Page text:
For a while there I haven't done much on the land use side. I'll admit I got a little burned out, and even let my BRC membership lapse. The other day I was reading the land use section of pirate for the first time in months. I saw an article from Del Albright (here). Anyway his post about being burned out hit home. The hammers might be safe(for now), but there are still big fights out there.

Burnout is another big issue we fight all the time in are a couple thought on that -- it's about the old concept of Managing Your Monkeys (chores, to-do list, tasks, objectives):

First Step: Re-affirm your commitment to fighting the land use battles. We all need to keep fighting the good fight. You can't let burnout take you out of the battle. Every letter we write; meeting we attend; run we run; new member we recruit; we make a difference. People we keep in the fight, no matter what their role, we make a difference in the outcome. So STAY IN THE FIGHT. Tell yourself you're going to do your part; just maybe a different part from here on. That's OK.

Second Step: Decide what you're really good at. Are you a letter-writer; a meeting person; an adviser to others; a volunteer leader who organizes others; a writer in general; or just someone who wants to give money and stay in the background?? Find your niche. This may take some soul searching.

Not all of us like to write letters, but we want to help. Not all of us can lead a run or meet face to face with some bigwig bureaucrat and feel comfortable doing it. Not all of us can take the time to attend all these seemingly endless meetings; but we still are interested in many of the meeting topics. The answer is to narrow your efforts and focus on those things you can be good at (your niche).

Third Step: Drop those things you're not good at. Yes, it's like the old management system called "Monkey Management" from the 1980's. In that system, everything on your chore list is a "monkey." Your objective is to either feed the monkey (keep it happy); get rid of it (if it's not yours); or shoot it! if it really doesn't need to get done at all.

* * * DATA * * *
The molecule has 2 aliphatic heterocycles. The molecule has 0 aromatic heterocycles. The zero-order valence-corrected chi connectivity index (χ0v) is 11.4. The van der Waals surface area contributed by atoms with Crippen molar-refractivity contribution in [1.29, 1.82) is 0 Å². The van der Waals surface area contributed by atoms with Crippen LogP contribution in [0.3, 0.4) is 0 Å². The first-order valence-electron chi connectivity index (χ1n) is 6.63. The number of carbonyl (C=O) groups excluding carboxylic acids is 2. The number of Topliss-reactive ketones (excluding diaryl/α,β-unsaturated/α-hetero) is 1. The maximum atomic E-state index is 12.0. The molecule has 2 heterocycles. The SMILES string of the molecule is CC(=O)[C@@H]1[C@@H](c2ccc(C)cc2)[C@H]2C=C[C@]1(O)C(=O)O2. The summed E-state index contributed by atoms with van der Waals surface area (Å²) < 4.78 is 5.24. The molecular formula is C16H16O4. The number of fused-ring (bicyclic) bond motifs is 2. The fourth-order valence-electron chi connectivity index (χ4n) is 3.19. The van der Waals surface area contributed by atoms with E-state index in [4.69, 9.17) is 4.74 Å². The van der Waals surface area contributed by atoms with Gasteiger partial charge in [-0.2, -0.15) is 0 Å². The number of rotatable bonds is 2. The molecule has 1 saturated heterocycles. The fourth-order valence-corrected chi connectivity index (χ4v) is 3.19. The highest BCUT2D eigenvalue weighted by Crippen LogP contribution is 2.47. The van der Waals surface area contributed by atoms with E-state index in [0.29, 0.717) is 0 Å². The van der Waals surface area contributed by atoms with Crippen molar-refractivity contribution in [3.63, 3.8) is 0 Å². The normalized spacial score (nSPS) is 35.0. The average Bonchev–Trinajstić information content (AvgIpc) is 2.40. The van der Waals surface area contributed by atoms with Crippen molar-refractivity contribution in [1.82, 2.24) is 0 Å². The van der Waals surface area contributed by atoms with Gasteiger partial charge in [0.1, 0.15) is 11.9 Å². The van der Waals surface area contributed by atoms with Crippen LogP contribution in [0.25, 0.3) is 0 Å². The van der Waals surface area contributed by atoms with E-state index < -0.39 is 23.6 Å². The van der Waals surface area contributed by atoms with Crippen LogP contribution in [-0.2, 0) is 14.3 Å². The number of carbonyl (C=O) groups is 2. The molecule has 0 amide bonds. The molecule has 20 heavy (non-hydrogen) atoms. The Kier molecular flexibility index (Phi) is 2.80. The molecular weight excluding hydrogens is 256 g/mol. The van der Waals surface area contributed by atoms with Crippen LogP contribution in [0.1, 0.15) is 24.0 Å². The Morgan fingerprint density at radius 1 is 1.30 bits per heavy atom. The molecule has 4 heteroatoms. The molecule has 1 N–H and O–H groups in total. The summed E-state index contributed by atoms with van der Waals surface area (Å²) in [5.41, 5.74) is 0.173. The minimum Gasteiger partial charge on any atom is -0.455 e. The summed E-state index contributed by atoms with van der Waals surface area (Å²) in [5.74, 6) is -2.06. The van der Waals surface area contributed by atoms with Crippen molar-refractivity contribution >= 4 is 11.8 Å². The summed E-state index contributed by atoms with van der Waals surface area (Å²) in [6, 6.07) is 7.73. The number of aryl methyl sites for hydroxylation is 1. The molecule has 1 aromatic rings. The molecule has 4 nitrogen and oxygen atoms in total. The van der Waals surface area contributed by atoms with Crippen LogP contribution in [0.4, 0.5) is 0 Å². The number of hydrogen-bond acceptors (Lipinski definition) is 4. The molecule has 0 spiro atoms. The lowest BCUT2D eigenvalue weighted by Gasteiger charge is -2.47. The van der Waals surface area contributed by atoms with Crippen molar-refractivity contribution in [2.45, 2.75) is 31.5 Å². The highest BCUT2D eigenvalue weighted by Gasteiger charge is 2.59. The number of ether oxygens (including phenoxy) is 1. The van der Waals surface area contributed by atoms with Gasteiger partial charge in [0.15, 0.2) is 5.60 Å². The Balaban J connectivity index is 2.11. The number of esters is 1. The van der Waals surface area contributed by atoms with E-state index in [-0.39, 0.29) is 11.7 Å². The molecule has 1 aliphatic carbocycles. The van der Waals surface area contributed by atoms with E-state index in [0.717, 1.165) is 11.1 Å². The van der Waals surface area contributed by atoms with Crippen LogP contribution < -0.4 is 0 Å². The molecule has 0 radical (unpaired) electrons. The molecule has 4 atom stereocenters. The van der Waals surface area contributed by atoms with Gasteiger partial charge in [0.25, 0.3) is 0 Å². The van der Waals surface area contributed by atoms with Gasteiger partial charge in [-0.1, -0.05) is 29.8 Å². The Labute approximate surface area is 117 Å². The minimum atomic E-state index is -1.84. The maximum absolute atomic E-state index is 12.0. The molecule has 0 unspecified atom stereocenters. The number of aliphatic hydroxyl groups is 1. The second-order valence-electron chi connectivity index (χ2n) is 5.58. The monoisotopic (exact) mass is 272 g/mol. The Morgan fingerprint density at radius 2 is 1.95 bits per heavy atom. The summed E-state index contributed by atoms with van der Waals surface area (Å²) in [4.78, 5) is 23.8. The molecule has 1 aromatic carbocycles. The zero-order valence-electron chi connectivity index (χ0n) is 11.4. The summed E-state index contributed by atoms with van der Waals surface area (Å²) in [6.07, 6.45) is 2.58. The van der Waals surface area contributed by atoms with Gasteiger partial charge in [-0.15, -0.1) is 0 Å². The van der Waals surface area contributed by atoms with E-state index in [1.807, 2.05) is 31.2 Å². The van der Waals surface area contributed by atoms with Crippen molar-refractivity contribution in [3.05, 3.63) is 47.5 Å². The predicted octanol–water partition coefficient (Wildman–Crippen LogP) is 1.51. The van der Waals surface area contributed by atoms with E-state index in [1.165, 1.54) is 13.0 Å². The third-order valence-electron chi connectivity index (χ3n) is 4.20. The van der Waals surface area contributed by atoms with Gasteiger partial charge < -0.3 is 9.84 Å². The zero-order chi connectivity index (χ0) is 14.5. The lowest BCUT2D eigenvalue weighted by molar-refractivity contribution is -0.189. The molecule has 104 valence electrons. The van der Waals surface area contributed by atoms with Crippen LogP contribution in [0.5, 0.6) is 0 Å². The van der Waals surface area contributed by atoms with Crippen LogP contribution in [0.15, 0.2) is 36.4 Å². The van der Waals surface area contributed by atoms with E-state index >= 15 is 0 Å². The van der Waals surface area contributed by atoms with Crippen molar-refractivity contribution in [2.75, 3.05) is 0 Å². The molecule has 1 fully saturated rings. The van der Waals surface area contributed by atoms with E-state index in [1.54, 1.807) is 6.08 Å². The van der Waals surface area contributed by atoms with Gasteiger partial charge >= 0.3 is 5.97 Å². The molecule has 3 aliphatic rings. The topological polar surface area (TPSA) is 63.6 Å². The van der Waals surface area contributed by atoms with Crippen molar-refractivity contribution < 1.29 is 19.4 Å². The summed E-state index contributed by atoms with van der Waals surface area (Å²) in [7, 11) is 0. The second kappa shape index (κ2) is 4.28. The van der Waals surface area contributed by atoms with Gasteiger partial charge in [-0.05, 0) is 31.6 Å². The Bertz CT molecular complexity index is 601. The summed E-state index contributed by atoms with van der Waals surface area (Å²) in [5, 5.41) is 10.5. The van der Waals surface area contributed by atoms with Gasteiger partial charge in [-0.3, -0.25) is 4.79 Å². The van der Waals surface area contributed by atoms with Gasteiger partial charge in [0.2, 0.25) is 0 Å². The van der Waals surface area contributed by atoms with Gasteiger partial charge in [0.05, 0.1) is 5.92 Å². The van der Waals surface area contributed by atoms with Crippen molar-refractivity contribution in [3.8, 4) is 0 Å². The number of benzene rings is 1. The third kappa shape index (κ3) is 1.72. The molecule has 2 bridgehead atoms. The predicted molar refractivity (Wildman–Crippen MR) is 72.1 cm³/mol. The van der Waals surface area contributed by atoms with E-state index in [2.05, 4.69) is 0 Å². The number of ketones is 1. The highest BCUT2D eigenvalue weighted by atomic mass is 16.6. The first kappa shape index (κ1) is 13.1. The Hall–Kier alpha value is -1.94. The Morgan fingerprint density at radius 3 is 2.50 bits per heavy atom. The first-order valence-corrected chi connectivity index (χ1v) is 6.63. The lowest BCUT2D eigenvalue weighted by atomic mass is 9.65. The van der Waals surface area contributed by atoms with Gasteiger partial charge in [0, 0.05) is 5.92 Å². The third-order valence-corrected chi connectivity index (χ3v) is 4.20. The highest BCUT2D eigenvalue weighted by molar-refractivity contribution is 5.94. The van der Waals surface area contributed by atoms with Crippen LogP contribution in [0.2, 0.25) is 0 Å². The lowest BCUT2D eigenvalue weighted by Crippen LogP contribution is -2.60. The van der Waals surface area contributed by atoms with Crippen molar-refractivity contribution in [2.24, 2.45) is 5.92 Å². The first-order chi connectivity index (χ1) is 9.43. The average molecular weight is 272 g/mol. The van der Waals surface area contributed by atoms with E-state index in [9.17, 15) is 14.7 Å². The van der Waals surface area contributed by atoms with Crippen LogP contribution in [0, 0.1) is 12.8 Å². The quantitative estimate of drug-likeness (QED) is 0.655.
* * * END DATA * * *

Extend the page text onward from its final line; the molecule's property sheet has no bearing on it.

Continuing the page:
So if your list of things to do, letters to write, meetings to attend, etc. etc. is way longer than you can handle, (in other words some of those monkeys just aren't yours or you're not keeping them happy), GET RID OF THEM!!!

Fourth Step: Help others pick up what you need to drop. The sensible thing to do is to help someone else take over those monkeys for you. Find another activist to jump in where you left off (or never really got started). Don't just leave your partners hanging. If folks are depending on you, find a way to transition out of something you're not good at by helping someone else pick up where you left off. It may take some "cards on the table" talks, but that's better than letting something fall off the table.

Fifth Step: Focus your efforts on your niche. Now that you know what monkeys you want to keep, and have gotten rid of the rest, begin to focus. Concentrate on getting really good at those things you're now doing. Make every effort count. Take classes if appropriate to improve your chosen niche. Get the pay backs. Make a difference.

We all need to be fighting the land use/public land access battles; but we all don't need to fight all the battles. We must find ways to avoid burnout in our fellow club members and keep everyone doing their part. Of course, this assumes we're all already out their joining organized recreation and recruiting new members every chance we get. That's always a given. If you follow these steps, I think you'll find we can stay in the fight and make our efforts more effective.
Hopefully I'll have more updates in this section soon.